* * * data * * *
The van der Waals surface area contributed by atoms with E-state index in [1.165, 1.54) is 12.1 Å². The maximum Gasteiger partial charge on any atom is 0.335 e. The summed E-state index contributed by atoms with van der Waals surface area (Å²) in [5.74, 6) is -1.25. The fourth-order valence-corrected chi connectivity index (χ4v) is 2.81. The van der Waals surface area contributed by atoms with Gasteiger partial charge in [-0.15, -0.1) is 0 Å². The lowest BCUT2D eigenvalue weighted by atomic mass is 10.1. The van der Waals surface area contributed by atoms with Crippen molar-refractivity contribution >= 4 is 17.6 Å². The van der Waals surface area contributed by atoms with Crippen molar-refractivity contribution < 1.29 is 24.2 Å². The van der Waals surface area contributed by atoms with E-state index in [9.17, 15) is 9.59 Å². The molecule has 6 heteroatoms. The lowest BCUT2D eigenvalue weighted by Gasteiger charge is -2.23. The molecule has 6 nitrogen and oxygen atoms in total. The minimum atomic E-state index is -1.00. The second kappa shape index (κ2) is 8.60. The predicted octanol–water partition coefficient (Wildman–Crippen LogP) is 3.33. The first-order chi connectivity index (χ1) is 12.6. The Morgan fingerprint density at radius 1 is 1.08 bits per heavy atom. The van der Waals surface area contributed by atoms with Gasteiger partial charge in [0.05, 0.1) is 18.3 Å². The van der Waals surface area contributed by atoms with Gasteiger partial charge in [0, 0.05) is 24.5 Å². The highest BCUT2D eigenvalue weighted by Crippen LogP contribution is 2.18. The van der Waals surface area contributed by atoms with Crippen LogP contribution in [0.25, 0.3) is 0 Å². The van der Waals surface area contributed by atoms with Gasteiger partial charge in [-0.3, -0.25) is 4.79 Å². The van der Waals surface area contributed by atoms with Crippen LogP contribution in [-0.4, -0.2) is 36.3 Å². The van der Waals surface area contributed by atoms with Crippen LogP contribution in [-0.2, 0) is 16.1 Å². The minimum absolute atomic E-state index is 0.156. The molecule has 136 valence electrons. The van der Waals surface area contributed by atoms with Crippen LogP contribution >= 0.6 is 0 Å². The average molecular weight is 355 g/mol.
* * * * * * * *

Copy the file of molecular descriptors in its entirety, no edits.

The van der Waals surface area contributed by atoms with E-state index in [1.165, 1.54) is 12.1 Å². The maximum Gasteiger partial charge on any atom is 0.335 e. The summed E-state index contributed by atoms with van der Waals surface area (Å²) in [5.74, 6) is -1.25. The fourth-order valence-corrected chi connectivity index (χ4v) is 2.81. The van der Waals surface area contributed by atoms with Gasteiger partial charge in [-0.15, -0.1) is 0 Å². The lowest BCUT2D eigenvalue weighted by atomic mass is 10.1. The van der Waals surface area contributed by atoms with Crippen molar-refractivity contribution >= 4 is 17.6 Å². The van der Waals surface area contributed by atoms with Crippen molar-refractivity contribution < 1.29 is 24.2 Å². The van der Waals surface area contributed by atoms with E-state index in [9.17, 15) is 9.59 Å². The molecule has 6 heteroatoms. The lowest BCUT2D eigenvalue weighted by Gasteiger charge is -2.23. The molecule has 6 nitrogen and oxygen atoms in total. The minimum atomic E-state index is -1.00. The second kappa shape index (κ2) is 8.60. The predicted octanol–water partition coefficient (Wildman–Crippen LogP) is 3.33. The first-order chi connectivity index (χ1) is 12.6. The Morgan fingerprint density at radius 1 is 1.08 bits per heavy atom. The van der Waals surface area contributed by atoms with Gasteiger partial charge in [0.05, 0.1) is 18.3 Å². The van der Waals surface area contributed by atoms with Gasteiger partial charge in [0, 0.05) is 24.5 Å². The highest BCUT2D eigenvalue weighted by Crippen LogP contribution is 2.18. The van der Waals surface area contributed by atoms with Crippen LogP contribution in [0.25, 0.3) is 0 Å². The van der Waals surface area contributed by atoms with Gasteiger partial charge in [-0.3, -0.25) is 4.79 Å². The van der Waals surface area contributed by atoms with Crippen LogP contribution in [-0.4, -0.2) is 36.3 Å². The van der Waals surface area contributed by atoms with Crippen LogP contribution in [-0.2, 0) is 16.1 Å². The minimum absolute atomic E-state index is 0.156. The molecule has 136 valence electrons. The van der Waals surface area contributed by atoms with Crippen LogP contribution >= 0.6 is 0 Å². The average molecular weight is 355 g/mol.